• A Dr-Z400 or even DR650 is really more suitable out here. Still tons of gravel that’s very doable on those machines, and they’re much more pleasant to ride to the farther-away destinations.

  4. But it’s a cruiser, all you could possibly have done is go to Starbucks, according to some of the Soapbox crowd.

  5. Great article Zac. Brought back some memories of my old Savage that I also purchased for $ 1,000 – many years ago at an estate auction – and gave it away a year later for 3x the price. I remember the decent build quality and very light, nimble, and balanced ride and handling. Slow as grass growing, but rather fun anyways.

      • Rob and I talked to Ryca in years past, but they weren’t open to working with us then. Maybe now things have changed. I really like their Scrambler kit, but I also don’t want to turn the bike into a wannabe. I have an actual dual sport for that.

        • The CS1 Is fantastic if you don’t mind all your weight on the bars. They weigh just 320lbs supposedly. By saying ‘working with us’ you meant you were going to build a RYCA with the cooperation of the company?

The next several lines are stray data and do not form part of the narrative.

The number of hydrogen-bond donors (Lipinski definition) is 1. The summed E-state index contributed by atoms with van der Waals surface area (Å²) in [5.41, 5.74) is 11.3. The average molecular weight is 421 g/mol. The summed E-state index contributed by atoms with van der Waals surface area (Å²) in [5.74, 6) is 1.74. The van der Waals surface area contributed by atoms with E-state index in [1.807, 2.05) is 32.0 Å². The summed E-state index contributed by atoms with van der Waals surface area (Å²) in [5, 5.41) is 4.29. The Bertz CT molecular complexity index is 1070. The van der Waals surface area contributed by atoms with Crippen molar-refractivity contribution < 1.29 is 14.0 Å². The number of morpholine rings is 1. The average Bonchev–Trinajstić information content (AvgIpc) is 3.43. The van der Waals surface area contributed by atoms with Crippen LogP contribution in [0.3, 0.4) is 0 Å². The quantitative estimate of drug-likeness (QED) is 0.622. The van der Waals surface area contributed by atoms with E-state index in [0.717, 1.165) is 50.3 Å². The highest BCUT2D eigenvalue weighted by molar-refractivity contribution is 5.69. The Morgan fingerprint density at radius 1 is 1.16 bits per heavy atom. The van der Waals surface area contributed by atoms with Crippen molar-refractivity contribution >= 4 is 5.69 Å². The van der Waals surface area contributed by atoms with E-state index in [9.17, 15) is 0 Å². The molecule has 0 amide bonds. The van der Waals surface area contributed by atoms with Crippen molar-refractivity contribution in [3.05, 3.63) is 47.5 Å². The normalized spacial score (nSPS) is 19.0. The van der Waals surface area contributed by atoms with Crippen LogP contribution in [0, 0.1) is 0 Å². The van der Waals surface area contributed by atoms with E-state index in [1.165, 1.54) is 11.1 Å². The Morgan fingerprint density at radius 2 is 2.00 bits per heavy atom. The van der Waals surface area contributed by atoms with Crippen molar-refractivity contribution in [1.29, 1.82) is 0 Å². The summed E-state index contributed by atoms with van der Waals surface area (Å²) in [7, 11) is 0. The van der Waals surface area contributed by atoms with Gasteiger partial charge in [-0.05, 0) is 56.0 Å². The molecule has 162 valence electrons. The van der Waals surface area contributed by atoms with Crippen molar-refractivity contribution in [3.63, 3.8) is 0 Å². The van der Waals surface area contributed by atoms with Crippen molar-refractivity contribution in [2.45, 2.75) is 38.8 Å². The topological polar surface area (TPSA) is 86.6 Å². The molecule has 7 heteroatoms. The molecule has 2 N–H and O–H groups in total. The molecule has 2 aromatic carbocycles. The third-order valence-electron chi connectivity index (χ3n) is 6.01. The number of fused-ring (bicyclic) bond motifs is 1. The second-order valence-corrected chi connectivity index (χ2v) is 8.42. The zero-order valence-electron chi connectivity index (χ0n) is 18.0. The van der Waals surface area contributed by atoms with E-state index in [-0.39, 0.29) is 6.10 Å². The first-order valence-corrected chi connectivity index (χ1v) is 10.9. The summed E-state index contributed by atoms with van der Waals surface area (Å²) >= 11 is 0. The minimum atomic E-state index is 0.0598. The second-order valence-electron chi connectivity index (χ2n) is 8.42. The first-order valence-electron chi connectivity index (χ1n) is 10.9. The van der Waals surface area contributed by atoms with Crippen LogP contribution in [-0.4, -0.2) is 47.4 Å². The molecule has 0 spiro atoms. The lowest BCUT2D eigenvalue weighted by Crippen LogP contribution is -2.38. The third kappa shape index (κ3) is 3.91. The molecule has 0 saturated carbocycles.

• Yeah, we approached them about doing a project, similar to what we’d just finished with the V-Strom at that time. They couldn’t afford to send us the parts, I think, and we couldn’t afford to buy them. Just one more more story killed by the bad economics in the industry.

            I think the CS2 Scrambler is pretty much everything I “need” in a motorcycle, except maybe the seat is uncomfortable. cs2 scrambler

  6. Great story! As a former owner of not one, but two Suzuki LS650’s in the 15 years since I started riding, I can attest to the fact that these little one-lung’ers are great fun and generally bullet-proof. Was delighted to see that the old ’96 in this piece was up to the task! Well done!